Born in Tokyo, Iwaki studied in the instrumental music department of the Tokyo University of Fine Arts. He made his conducting debut in 1956 with the NHK Symphony, and was appointed conductor in 1963. He gave his first concerts with the MSO in 1973 and was its chief conductor from 1974 to 1989. The MSO appointed him its first conductor laureate in 1990.
In Europe Iwaki conducted the Berlin and Vienna Philharmonics, the Royal Concertgebouw Orchestra, and Leipzig's Gewandhaus Orchestra. He also led the MSO on its first tour to Japan in 1987.
He was awarded numerous prizes and honors; in 1990, the French government named him an Officer of the Order of Arts and Letters; he was awarded Honorary Membership of the Order of Australia in 1985.
Iwaki's enthusiasm for contemporary music earned him the nickname "premiere maniac," according to the MSO, which said on its web site that in one three-year period he gave 236 performances of Japanese and contemporary works, including many world premieres.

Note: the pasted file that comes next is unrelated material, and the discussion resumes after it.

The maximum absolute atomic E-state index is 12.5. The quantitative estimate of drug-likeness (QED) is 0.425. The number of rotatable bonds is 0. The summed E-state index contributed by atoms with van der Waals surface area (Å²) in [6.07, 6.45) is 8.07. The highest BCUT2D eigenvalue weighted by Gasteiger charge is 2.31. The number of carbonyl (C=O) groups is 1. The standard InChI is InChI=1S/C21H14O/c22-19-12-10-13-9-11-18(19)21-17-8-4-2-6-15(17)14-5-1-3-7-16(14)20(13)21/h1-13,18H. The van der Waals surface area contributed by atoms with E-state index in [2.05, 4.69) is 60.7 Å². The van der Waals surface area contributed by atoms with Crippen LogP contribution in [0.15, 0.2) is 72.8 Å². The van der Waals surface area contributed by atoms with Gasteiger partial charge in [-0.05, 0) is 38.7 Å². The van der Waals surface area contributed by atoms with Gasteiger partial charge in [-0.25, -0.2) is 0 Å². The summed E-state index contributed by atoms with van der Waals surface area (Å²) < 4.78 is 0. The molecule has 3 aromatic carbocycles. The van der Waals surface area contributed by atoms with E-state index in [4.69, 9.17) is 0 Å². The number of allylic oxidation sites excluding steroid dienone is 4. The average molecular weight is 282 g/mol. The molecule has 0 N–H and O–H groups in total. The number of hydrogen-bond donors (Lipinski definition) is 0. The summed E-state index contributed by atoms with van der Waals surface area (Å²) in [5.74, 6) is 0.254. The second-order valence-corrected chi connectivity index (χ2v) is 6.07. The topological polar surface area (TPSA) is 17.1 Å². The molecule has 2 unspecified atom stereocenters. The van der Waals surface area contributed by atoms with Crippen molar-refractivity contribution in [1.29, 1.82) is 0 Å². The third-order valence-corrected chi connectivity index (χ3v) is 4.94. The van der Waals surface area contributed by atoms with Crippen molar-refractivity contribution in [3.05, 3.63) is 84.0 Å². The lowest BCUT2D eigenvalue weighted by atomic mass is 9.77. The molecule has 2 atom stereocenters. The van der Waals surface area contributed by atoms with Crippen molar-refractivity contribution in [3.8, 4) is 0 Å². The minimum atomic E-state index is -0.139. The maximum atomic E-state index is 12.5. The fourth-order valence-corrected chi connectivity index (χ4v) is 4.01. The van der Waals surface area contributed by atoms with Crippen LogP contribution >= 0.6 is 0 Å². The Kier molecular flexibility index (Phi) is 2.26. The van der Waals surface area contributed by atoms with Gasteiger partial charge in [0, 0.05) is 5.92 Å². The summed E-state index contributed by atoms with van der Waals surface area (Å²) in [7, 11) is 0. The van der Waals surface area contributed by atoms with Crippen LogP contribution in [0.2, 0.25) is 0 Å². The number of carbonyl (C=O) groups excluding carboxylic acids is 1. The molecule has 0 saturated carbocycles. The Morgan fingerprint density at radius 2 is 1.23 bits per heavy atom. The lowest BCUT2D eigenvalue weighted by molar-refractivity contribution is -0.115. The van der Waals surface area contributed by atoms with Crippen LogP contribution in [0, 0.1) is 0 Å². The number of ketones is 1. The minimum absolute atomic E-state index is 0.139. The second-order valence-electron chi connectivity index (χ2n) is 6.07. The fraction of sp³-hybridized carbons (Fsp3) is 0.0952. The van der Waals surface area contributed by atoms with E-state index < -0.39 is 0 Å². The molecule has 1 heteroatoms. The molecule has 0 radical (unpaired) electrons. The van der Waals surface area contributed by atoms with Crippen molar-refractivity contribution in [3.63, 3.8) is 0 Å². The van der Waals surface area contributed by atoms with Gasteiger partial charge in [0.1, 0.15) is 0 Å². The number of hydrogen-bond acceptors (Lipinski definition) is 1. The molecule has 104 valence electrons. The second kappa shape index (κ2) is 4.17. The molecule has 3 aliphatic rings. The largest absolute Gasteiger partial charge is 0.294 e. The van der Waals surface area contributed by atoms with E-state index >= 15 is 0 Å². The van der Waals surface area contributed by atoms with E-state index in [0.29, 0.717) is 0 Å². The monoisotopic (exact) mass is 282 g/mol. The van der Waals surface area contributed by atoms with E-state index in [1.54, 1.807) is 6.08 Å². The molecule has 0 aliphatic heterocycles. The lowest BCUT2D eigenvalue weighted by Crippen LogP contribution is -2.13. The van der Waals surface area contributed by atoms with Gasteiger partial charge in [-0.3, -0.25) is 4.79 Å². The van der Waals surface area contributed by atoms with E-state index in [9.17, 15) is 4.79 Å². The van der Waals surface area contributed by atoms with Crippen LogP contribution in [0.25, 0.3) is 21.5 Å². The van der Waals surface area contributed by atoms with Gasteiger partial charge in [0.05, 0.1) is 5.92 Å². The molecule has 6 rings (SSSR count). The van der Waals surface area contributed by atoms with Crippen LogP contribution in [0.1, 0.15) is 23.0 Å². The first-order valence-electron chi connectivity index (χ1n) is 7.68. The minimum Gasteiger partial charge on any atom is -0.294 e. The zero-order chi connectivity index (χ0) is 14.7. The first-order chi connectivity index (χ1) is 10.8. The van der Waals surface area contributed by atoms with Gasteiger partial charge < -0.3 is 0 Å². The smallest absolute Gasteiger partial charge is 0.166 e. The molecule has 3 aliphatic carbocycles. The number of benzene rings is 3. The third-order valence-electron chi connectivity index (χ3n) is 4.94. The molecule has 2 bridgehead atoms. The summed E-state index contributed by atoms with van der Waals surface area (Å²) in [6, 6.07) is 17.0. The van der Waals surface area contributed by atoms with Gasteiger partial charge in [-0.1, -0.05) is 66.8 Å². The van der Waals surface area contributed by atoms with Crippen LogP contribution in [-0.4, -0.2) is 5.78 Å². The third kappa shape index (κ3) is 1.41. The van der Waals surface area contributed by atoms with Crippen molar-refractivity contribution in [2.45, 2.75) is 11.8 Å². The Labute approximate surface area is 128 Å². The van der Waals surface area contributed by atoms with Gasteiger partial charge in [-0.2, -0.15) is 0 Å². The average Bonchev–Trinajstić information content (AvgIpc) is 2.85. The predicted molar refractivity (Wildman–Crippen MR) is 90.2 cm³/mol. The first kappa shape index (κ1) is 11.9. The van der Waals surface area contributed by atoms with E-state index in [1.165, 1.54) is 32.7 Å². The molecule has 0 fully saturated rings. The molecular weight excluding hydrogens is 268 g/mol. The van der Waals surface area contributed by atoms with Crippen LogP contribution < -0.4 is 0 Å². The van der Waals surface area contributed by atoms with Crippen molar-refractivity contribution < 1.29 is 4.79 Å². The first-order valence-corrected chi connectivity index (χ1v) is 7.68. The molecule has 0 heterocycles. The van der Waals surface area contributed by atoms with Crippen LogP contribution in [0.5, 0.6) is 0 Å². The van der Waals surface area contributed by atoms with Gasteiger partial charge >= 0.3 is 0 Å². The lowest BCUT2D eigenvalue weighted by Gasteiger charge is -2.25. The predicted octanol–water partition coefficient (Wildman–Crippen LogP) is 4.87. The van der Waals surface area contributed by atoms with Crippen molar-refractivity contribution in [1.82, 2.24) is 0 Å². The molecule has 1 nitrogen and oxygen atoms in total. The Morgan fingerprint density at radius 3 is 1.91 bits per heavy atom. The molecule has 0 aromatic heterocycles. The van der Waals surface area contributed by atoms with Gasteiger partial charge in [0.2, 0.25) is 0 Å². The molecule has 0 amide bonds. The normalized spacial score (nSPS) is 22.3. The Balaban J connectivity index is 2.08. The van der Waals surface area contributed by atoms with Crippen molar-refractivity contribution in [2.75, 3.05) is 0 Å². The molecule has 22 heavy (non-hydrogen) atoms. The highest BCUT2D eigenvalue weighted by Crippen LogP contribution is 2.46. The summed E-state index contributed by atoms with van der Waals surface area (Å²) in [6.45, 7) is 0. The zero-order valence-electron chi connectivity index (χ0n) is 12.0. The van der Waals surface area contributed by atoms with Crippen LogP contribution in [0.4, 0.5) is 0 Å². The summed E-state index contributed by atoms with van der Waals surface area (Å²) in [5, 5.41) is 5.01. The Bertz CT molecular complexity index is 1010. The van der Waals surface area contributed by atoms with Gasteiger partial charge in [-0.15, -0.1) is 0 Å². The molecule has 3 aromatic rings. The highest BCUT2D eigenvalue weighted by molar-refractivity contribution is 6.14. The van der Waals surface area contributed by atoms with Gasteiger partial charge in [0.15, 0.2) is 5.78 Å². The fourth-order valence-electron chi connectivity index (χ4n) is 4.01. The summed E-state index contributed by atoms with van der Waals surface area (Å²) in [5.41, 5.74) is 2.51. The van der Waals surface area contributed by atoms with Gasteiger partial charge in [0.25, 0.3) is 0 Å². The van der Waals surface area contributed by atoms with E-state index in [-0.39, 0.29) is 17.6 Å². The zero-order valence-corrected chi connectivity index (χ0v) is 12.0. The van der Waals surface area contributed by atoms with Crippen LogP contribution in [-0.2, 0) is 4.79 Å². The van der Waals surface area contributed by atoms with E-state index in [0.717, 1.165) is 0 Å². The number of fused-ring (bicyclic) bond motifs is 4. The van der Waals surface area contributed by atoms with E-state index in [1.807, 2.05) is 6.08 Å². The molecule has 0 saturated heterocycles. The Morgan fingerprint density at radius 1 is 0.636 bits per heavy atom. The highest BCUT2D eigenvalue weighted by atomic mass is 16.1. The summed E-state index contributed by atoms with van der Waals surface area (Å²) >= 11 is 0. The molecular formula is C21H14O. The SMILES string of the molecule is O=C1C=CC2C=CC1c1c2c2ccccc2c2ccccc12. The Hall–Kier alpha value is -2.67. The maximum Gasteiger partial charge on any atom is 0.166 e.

According to the Associated Press, Iwaki also founded Japan's only permanent professional chamber orchestra, Orchestra Ensemble Kanazawa.
The MSO quotes principal oboe Jeffrey Crellin as saying, "It seems to me that the orchestra's playing is always much tighter with Iwaki conducting. The orchestra and the audience respond to the extra electricity he generates."
On New Year's Eve 2004/05, at age 72, Iwaki conducted members of the NHK Symphony and other Tokyo ensembles in a marathon performance of all nine of Beethoven's symphonies. "Beethoven is special," he told reporters. "I'd be happy even if I died during the performance."